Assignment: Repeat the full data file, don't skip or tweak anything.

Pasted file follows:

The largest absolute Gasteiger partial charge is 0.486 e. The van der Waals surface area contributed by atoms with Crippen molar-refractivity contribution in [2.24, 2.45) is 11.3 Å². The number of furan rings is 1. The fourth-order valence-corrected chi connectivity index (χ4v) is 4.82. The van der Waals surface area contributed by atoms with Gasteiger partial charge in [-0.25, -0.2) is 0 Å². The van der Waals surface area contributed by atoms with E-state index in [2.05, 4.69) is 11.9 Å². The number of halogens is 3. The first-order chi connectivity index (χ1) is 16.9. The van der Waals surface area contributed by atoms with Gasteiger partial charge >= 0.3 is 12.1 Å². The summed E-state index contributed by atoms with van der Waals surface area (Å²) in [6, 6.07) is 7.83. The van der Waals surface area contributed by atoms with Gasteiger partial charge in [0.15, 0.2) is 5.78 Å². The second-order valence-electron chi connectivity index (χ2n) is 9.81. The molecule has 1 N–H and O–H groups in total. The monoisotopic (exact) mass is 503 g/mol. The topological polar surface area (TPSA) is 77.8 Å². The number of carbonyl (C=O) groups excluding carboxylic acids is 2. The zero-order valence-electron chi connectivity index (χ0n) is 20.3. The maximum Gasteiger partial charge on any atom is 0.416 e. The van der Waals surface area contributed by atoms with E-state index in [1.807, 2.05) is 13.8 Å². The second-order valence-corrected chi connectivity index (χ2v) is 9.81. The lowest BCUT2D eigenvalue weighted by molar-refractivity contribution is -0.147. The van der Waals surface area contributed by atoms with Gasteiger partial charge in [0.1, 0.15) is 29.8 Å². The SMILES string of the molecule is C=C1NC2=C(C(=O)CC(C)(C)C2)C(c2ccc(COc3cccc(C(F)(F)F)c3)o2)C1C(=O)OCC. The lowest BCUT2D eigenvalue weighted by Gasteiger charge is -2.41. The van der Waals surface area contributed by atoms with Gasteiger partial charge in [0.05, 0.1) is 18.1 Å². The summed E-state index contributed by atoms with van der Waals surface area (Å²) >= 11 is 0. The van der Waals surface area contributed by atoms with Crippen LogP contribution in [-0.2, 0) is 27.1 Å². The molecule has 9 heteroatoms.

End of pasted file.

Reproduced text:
The largest absolute Gasteiger partial charge is 0.486 e. The van der Waals surface area contributed by atoms with Crippen molar-refractivity contribution in [2.24, 2.45) is 11.3 Å². The number of furan rings is 1. The fourth-order valence-corrected chi connectivity index (χ4v) is 4.82. The van der Waals surface area contributed by atoms with Gasteiger partial charge in [-0.25, -0.2) is 0 Å². The van der Waals surface area contributed by atoms with E-state index in [2.05, 4.69) is 11.9 Å². The number of halogens is 3. The first-order chi connectivity index (χ1) is 16.9. The van der Waals surface area contributed by atoms with Gasteiger partial charge >= 0.3 is 12.1 Å². The summed E-state index contributed by atoms with van der Waals surface area (Å²) in [6, 6.07) is 7.83. The van der Waals surface area contributed by atoms with Gasteiger partial charge in [0.15, 0.2) is 5.78 Å². The second-order valence-electron chi connectivity index (χ2n) is 9.81. The molecule has 1 N–H and O–H groups in total. The monoisotopic (exact) mass is 503 g/mol. The topological polar surface area (TPSA) is 77.8 Å². The number of carbonyl (C=O) groups excluding carboxylic acids is 2. The zero-order valence-electron chi connectivity index (χ0n) is 20.3. The maximum Gasteiger partial charge on any atom is 0.416 e. The van der Waals surface area contributed by atoms with E-state index in [1.807, 2.05) is 13.8 Å². The second-order valence-corrected chi connectivity index (χ2v) is 9.81. The lowest BCUT2D eigenvalue weighted by molar-refractivity contribution is -0.147. The van der Waals surface area contributed by atoms with Gasteiger partial charge in [0.1, 0.15) is 29.8 Å². The SMILES string of the molecule is C=C1NC2=C(C(=O)CC(C)(C)C2)C(c2ccc(COc3cccc(C(F)(F)F)c3)o2)C1C(=O)OCC. The lowest BCUT2D eigenvalue weighted by Gasteiger charge is -2.41. The van der Waals surface area contributed by atoms with Gasteiger partial charge in [0.05, 0.1) is 18.1 Å². The summed E-state index contributed by atoms with van der Waals surface area (Å²) >= 11 is 0. The van der Waals surface area contributed by atoms with Crippen LogP contribution in [-0.2, 0) is 27.1 Å². The molecule has 9 heteroatoms.